An ancient river could see the light of day again, thanks to a collapsing tramline in the centre of the Greek capital Athens.
Years of lax maintenance and natural erosion have left the route in such a poor state that trams stopped running last October, but this very modern problem could also turn into an historic opportunity.
The River Ilisos was mentioned by Plato, and saw philosophers from Socrates to the Cynics teach on its banks.
'Crimes of Athens'
But it was paved over as part of the post-war urban development drive, in what the Kathimerini daily called "one of the many crimes that took place in Athens in the name of progress".
It now runs in a tunnel under Vasileos Konstantinou and Kallirois Avenues, only to emerge briefly in a thicket behind the Temple of Olympia Zeus, where local enthusiasts have long been trying to clear space to show it off to better advantage
But all this may be about to change.
Professor Nikos Belavilas heads Athens Anaplasis, a Greek government company charged with rejuvenating the city's urban fabric, and he has a plan to avoid "spending tens of millions of euros on repairing the tunnel, when we could bring the river to the surface for a lot less money instead".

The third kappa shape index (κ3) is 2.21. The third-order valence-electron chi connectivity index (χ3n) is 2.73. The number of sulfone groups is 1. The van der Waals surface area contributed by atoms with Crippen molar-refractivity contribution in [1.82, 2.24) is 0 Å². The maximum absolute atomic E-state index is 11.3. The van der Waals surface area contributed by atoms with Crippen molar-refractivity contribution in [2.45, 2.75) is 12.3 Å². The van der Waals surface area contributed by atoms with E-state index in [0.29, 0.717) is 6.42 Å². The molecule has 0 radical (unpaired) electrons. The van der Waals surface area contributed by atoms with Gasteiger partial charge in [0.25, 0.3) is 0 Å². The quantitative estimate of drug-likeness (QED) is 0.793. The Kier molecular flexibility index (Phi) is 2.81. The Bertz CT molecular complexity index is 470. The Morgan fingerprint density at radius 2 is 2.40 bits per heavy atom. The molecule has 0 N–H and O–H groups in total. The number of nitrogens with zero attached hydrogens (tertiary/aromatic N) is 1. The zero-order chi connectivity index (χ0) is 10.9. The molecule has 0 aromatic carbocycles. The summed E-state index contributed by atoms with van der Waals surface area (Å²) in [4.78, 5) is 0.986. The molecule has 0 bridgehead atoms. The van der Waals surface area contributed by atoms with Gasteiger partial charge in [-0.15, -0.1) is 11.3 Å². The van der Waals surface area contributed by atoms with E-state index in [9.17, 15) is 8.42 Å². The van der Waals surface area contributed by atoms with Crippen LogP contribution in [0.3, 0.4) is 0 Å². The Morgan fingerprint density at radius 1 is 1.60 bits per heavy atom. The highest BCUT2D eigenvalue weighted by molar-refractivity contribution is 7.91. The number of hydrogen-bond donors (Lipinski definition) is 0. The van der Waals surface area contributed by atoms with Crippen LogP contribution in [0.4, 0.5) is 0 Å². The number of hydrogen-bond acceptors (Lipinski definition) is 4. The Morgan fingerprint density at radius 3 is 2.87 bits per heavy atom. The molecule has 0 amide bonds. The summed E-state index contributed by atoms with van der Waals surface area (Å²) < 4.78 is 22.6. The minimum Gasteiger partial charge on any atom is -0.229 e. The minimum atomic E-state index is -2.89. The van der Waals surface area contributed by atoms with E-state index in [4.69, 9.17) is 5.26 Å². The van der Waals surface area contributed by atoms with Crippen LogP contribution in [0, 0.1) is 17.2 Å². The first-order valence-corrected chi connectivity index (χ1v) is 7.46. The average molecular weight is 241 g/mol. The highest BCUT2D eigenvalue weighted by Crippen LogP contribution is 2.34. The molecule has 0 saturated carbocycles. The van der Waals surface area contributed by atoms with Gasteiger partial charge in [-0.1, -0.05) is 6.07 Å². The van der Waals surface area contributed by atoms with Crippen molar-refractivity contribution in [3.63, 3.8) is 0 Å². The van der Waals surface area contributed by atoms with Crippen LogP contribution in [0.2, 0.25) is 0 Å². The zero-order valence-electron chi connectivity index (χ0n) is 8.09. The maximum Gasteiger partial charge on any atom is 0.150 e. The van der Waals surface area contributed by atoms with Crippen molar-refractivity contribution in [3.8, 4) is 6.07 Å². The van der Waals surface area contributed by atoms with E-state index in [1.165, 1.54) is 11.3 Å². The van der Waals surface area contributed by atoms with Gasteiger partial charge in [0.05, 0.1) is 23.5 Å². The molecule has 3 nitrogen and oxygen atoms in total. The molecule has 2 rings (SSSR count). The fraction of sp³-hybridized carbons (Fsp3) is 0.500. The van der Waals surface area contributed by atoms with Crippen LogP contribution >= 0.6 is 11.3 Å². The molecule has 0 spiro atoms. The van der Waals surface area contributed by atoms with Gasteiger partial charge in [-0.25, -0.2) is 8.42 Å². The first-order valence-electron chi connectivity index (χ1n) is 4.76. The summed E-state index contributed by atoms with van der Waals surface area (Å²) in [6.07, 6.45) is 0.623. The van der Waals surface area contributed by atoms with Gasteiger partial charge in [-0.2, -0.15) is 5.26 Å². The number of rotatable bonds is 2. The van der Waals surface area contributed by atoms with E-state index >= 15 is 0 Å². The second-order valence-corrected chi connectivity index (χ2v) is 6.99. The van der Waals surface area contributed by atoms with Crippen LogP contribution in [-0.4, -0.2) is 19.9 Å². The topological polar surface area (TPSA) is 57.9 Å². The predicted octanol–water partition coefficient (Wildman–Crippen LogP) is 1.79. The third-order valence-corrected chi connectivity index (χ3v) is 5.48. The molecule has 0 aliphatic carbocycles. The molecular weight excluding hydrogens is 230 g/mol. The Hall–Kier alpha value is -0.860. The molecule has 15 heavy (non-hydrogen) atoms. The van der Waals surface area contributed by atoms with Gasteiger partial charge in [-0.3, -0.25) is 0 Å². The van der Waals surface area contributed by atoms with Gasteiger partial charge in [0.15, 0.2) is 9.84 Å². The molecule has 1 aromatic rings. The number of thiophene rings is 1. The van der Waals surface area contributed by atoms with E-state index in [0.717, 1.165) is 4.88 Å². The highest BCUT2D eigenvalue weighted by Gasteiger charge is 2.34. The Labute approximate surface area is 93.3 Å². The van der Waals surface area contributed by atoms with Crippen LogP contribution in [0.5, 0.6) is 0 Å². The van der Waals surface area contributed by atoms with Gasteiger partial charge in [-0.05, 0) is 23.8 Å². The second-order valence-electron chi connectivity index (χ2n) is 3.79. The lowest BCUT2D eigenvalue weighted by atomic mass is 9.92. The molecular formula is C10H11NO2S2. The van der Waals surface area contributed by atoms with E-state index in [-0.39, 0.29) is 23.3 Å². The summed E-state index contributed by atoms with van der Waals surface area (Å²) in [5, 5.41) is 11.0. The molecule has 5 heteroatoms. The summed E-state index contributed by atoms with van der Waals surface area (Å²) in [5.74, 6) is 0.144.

He proposes to create a broad band of parkland on both banks of the newly-exposed river, running south from the Panathenaic Stadium - home of the revived 1896 Olympic Games - for 1.2 km (0.7 miles).
Professor Belavilas, who teaches urban planning at the School of Architecture of the National Technical University of Athens and is director of its Urban Environment Laboratory, says the idea, which he first floated in November, is now a firm plan that has won some "important allies", Ethnos newspaper reports.
'Doesn't bear thinking about'
The Athens transport and water companies are on board with the scheme, which will involve re-routing the tramlines to create a direct pedestrian route from the Temple of Olympian Zeus to the National Gardens.
This route has been long-cherished by Athenians, but fell foul first of planning for the 2004 Summer Olympics, and then the 2008 financial crisis, Kathimerini recalls.
But it is not just a simple matter of reclaiming the city's past, but also of saving its present."If the Ilisos tunnel collapses, it will block the natural course of the river, and could flood the entire city centre," Mr Belavilas warns - "That doesn't bear thinking about."